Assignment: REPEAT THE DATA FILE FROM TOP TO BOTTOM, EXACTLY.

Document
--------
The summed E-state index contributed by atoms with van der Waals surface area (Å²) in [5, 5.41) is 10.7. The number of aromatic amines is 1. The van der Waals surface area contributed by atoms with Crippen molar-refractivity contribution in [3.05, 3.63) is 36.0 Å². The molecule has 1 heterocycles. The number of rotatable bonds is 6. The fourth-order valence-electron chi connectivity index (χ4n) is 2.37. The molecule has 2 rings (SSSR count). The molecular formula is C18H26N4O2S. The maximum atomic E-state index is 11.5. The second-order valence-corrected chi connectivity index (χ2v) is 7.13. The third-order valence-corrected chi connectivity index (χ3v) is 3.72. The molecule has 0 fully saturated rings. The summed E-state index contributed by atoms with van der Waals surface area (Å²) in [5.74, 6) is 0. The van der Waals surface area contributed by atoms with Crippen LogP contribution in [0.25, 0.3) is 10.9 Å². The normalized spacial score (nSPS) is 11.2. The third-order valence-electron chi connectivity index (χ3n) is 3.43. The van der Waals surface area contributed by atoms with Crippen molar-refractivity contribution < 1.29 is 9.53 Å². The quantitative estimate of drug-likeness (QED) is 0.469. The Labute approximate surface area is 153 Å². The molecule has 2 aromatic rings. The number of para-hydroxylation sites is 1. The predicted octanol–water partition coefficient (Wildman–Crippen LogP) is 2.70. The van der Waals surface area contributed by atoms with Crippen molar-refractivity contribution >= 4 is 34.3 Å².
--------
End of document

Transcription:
The summed E-state index contributed by atoms with van der Waals surface area (Å²) in [5, 5.41) is 10.7. The number of aromatic amines is 1. The van der Waals surface area contributed by atoms with Crippen molar-refractivity contribution in [3.05, 3.63) is 36.0 Å². The molecule has 1 heterocycles. The number of rotatable bonds is 6. The fourth-order valence-electron chi connectivity index (χ4n) is 2.37. The molecule has 2 rings (SSSR count). The molecular formula is C18H26N4O2S. The maximum atomic E-state index is 11.5. The second-order valence-corrected chi connectivity index (χ2v) is 7.13. The third-order valence-corrected chi connectivity index (χ3v) is 3.72. The molecule has 0 fully saturated rings. The summed E-state index contributed by atoms with van der Waals surface area (Å²) in [5.74, 6) is 0. The van der Waals surface area contributed by atoms with Crippen LogP contribution in [0.25, 0.3) is 10.9 Å². The normalized spacial score (nSPS) is 11.2. The third-order valence-electron chi connectivity index (χ3n) is 3.43. The van der Waals surface area contributed by atoms with Crippen molar-refractivity contribution < 1.29 is 9.53 Å². The quantitative estimate of drug-likeness (QED) is 0.469. The Labute approximate surface area is 153 Å². The molecule has 2 aromatic rings. The number of para-hydroxylation sites is 1. The predicted octanol–water partition coefficient (Wildman–Crippen LogP) is 2.70. The van der Waals surface area contributed by atoms with Crippen molar-refractivity contribution >= 4 is 34.3 Å².